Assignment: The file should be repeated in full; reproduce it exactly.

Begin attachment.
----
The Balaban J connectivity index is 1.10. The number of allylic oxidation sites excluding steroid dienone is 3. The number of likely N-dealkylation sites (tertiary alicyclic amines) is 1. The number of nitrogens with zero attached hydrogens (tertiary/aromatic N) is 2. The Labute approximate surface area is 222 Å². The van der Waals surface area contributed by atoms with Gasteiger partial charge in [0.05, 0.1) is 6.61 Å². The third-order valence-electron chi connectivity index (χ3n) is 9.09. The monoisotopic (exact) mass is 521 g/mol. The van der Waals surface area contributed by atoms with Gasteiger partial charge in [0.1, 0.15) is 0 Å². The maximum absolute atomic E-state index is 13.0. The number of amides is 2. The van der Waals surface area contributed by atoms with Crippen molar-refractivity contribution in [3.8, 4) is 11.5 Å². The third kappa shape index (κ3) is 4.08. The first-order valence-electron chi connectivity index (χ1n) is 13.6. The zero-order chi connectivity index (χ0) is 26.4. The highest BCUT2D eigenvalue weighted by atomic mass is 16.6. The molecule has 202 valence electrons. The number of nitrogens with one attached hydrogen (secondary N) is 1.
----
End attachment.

The Balaban J connectivity index is 1.10. The number of allylic oxidation sites excluding steroid dienone is 3. The number of likely N-dealkylation sites (tertiary alicyclic amines) is 1. The number of nitrogens with zero attached hydrogens (tertiary/aromatic N) is 2. The Labute approximate surface area is 222 Å². The van der Waals surface area contributed by atoms with Gasteiger partial charge in [0.05, 0.1) is 6.61 Å². The third-order valence-electron chi connectivity index (χ3n) is 9.09. The monoisotopic (exact) mass is 521 g/mol. The van der Waals surface area contributed by atoms with Gasteiger partial charge in [0.1, 0.15) is 0 Å². The maximum absolute atomic E-state index is 13.0. The number of amides is 2. The van der Waals surface area contributed by atoms with Crippen molar-refractivity contribution in [3.8, 4) is 11.5 Å². The third kappa shape index (κ3) is 4.08. The first-order valence-electron chi connectivity index (χ1n) is 13.6. The zero-order chi connectivity index (χ0) is 26.4. The highest BCUT2D eigenvalue weighted by atomic mass is 16.6. The molecule has 202 valence electrons. The number of nitrogens with one attached hydrogen (secondary N) is 1.